Listen (Series 8, Episode 4)

Trust Doctor Who to play on your most basic childhood fears. Granted, it is/was a kids show… but it will still leaving you creeped out and thinking about the premise even if you’re a grown adult.

The Doctor theorises that everyone has the same nightmare of a hand grabbing you from under the bed and that in a way it is a rational fear, because you are truly never alone. There’s a monster out there that has hiding as a perfected art.

The episode featured the Doctor and Clara trying to hunt down this said monster, with Clara also trying to juggle a date with Danny Pink in the middle. Then of course there’s the character Orson Pink, who if you haven’t watched the rest of series 8 you’ll think you know for sure who he is. But if you’ve watched the rest of series 8 you will know that his origins are actually a bit muddled and haven’t really been properly explained.

Also you see Twelve stripped bare in a way we’ve never been before. This basic childhood fear pretty much makes the Doctor regress into a child… in more ways than one.

The Doctor Falls (Series 10, Episode 12)

It’s been a while that I’ve loved the finale as much as I’ve loved the penultimate episode, but I definitely love the last episode to date. As the famous Rory Williams once said, he’d “forgotten that not all victories were about saving the universe”. And at the root of it all, this episode isn’t. It’s simply about saving a small group of unimportant humans just because it’s the right thing to do.

Like I said it took me a while to warm up to Twelve, and that’s because his personality was constantly changing. At the beginning of series 8, he didn’t seem to care a lot about anyone except for sometimes Clara. In series 9, he seemed to only care about Clara. In series 10 he definitely cared about everyone and I realised that it was actually his character arc, in a way. Getting to grips with himself and working out whether he is a good man or not.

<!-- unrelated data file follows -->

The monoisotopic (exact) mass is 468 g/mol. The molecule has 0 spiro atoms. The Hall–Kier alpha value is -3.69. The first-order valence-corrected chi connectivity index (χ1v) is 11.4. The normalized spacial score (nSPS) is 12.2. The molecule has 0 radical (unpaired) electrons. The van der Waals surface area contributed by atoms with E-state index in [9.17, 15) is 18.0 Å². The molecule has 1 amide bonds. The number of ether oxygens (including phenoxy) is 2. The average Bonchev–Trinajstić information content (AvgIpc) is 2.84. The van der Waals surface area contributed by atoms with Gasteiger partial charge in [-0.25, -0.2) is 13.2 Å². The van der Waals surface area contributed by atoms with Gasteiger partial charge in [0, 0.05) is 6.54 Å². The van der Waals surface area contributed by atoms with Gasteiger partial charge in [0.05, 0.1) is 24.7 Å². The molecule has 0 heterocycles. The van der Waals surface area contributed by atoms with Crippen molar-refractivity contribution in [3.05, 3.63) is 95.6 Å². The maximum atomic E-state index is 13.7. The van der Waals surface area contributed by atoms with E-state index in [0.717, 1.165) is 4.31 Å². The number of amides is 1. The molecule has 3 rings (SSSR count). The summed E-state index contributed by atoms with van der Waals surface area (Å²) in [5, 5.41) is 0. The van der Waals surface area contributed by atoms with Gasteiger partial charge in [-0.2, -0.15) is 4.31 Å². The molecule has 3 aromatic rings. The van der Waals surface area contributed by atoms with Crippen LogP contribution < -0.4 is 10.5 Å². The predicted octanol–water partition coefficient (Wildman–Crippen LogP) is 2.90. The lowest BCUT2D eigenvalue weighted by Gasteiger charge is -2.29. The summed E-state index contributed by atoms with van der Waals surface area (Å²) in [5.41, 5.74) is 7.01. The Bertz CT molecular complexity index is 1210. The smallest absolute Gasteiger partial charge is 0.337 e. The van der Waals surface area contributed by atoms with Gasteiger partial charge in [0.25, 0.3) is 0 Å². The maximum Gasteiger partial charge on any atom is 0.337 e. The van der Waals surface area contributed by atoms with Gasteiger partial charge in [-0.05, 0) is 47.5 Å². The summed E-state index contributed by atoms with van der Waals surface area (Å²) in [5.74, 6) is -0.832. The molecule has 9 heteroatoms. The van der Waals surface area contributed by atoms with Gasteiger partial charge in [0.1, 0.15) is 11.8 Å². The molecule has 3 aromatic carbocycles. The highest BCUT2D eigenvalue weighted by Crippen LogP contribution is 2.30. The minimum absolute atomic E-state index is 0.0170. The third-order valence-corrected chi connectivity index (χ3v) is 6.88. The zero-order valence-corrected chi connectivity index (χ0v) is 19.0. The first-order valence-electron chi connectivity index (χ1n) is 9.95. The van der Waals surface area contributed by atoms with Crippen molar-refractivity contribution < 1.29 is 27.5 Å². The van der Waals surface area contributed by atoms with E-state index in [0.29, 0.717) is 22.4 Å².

Spoiler alert: He is a good man.

Into the Dalek (Series 8, Episode 2)

Following on from my last point, in this episode I did really enjoy Twelve struggling to figure out his morality, albeit the novelty did start to wear off quite quickly. But this episode still handled it perfectly.

Here we have the Doctor finding it hard to relate to anyone. He sees Clara as someone he has around to care so that he doesn’t have to. But equally he’s questioning himself and his decisions. Given he’s recently regenerated here, it’s a stark contrast to his previous incarnation but a slightly nod back to the very beginning of the reboot with the ninth Doctor.

And surprisingly enough, they have the best Dalek episodes that aren’t series starts or finales. Similar to ‘Dalek’, ‘Into the Dalek’ plays around with idea of the Doctor discussing morality, and the idea that they can be more similar then we and the Doctor would like to be.

Also not to mention the Doctor is literally standing inside a Dalek.


Johanna is an avid writer and lifelong Doctor Who fan living in the UK. By day she is a student, studying Media and Film Production, and by night she fangirls about all things TV/Film related on Twitter and writes posts for a variety of blogs as well as her own lifestyle blog.